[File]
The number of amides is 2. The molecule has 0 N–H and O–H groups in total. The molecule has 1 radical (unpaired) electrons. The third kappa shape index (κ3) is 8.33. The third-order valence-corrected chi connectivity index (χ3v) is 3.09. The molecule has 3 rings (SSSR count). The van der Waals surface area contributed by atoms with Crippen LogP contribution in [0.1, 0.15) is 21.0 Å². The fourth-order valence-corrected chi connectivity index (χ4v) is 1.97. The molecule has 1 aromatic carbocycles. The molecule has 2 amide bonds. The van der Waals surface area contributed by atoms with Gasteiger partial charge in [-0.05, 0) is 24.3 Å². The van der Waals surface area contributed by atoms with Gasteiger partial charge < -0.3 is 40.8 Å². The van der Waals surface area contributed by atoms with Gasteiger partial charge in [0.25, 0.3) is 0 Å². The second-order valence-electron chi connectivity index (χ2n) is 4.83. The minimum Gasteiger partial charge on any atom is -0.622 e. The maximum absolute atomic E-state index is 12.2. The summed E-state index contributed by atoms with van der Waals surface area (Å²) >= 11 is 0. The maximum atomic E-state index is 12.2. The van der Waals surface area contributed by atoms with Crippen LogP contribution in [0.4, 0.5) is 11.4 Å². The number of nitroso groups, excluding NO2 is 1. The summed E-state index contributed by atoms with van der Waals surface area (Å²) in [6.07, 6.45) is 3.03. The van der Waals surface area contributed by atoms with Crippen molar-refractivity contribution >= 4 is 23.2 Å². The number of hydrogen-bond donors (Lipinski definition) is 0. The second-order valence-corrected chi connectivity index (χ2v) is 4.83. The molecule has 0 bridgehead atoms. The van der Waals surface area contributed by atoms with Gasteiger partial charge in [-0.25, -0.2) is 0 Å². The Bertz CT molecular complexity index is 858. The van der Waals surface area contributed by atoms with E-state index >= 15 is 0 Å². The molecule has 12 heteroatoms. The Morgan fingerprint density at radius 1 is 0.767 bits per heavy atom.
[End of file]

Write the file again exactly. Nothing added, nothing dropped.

The number of amides is 2. The molecule has 0 N–H and O–H groups in total. The molecule has 1 radical (unpaired) electrons. The third kappa shape index (κ3) is 8.33. The third-order valence-corrected chi connectivity index (χ3v) is 3.09. The molecule has 3 rings (SSSR count). The van der Waals surface area contributed by atoms with Crippen LogP contribution in [0.1, 0.15) is 21.0 Å². The fourth-order valence-corrected chi connectivity index (χ4v) is 1.97. The molecule has 1 aromatic carbocycles. The molecule has 2 amide bonds. The van der Waals surface area contributed by atoms with Gasteiger partial charge in [-0.05, 0) is 24.3 Å². The van der Waals surface area contributed by atoms with Gasteiger partial charge < -0.3 is 40.8 Å². The van der Waals surface area contributed by atoms with Gasteiger partial charge in [0.25, 0.3) is 0 Å². The second-order valence-electron chi connectivity index (χ2n) is 4.83. The minimum Gasteiger partial charge on any atom is -0.622 e. The maximum absolute atomic E-state index is 12.2. The summed E-state index contributed by atoms with van der Waals surface area (Å²) >= 11 is 0. The maximum atomic E-state index is 12.2. The van der Waals surface area contributed by atoms with Crippen LogP contribution in [0.4, 0.5) is 11.4 Å². The number of nitroso groups, excluding NO2 is 1. The summed E-state index contributed by atoms with van der Waals surface area (Å²) in [6.07, 6.45) is 3.03. The van der Waals surface area contributed by atoms with Crippen molar-refractivity contribution >= 4 is 23.2 Å². The number of hydrogen-bond donors (Lipinski definition) is 0. The second-order valence-corrected chi connectivity index (χ2v) is 4.83. The molecule has 0 bridgehead atoms. The van der Waals surface area contributed by atoms with Gasteiger partial charge in [-0.25, -0.2) is 0 Å². The Bertz CT molecular complexity index is 858. The van der Waals surface area contributed by atoms with E-state index >= 15 is 0 Å². The molecule has 12 heteroatoms. The Morgan fingerprint density at radius 1 is 0.767 bits per heavy atom.